Do you believe your own lies?

 

By Casey Frye, CCNN Writer

cookie jar thief
If you steal cookies from the cookie jar and tell someone you didn’t, it’s a false denial lie. The girl in this photo was caught red-handed!

Whether we like to admit it or not, we all lie. Sometimes, it’s an itsy bitsy one to spare another person’s feelings. Other times we are caught in a situation we don’t want to be in, so we become dishonest to wriggle out of it! It’s amazing how many times the truth is concealed, when you really think about it. Do we even remember what is true after all the lies we speak? Well, according to Louisiana State University (LSU) psychologists, the memory of a lie depends on how you tell it.

For their study, the LSU psychologists focused on two types of lies. The first type is called a “false description,” which involves someone telling grand, detailed events that never actually took place. The second type is called a “false denial,” which is where a person denies an event that actually did occur. Can you guess which one of the two was easier to remember? I’d guess false denials. After all, there’s not a bunch of tiny details to remember, like there’d be in a false description. It’s just pretending like nothing actually happened. Makes sense right? Well, I’m absolutely wrong!

According to the researchers, test subjects were able to remember a false description because of all the details involved! “If I’m going to lie to you about something that didn’t happen, I’m going to have to keep a lot of different constraints in mind,” said LSU Associate Professor Sean Lane, who was involved in the study. “As the [thought] process lays down records of our details and descriptions, it also lays down information about the process of construction.” In other words, all the nitty-gritty details about the lie use a lot of brain power, and it’s harder to forget!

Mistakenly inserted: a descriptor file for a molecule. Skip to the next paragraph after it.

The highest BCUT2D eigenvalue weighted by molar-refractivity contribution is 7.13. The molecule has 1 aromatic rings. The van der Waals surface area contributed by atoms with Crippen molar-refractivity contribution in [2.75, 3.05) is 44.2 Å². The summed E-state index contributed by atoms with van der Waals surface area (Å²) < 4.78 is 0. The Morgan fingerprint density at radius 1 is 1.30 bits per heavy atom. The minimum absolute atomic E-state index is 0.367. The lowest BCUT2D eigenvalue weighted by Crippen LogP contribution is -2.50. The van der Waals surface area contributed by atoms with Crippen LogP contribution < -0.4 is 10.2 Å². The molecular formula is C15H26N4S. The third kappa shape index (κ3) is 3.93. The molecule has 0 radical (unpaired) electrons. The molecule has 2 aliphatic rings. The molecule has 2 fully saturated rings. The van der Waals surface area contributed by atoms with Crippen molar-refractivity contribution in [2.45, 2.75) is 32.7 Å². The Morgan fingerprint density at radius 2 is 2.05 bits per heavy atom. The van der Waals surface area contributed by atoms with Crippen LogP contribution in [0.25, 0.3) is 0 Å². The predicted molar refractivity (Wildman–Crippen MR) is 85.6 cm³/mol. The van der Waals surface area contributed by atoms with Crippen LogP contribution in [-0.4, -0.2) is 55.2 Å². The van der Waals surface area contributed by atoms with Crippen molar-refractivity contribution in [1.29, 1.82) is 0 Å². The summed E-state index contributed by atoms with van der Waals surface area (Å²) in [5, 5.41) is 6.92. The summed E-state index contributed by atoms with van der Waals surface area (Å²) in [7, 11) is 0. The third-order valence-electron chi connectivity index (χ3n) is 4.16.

The opposite is true for the false denials. They require so little brain effort that they are practically forgotten as soon as the lie comes out of a person’s lips! As Lane likes to describe it: “I’m not constructing details. But I’m also not going to remember the act because there’s not much [thought] involved in the denial.”

What’s interesting is that false denials can lead to fake memories! “They’re telling the truth, they’re denying, but later this thing seems familiar,” said Lane. “They’re confusing the familiarity of the repetition [with the truth], not realizing that those repeated denials are what makes it seem familiar 48 hours later.” They become so familiar, they begin to feel like it’s the truth!

With all that said, I’ll ask you again: do we remember what is actually true after all the lies we tell?

Featured image courtesy of Jens Rost on Flickr. Image of cookie thief courtesy of Alisha Funkhouser on Flickr.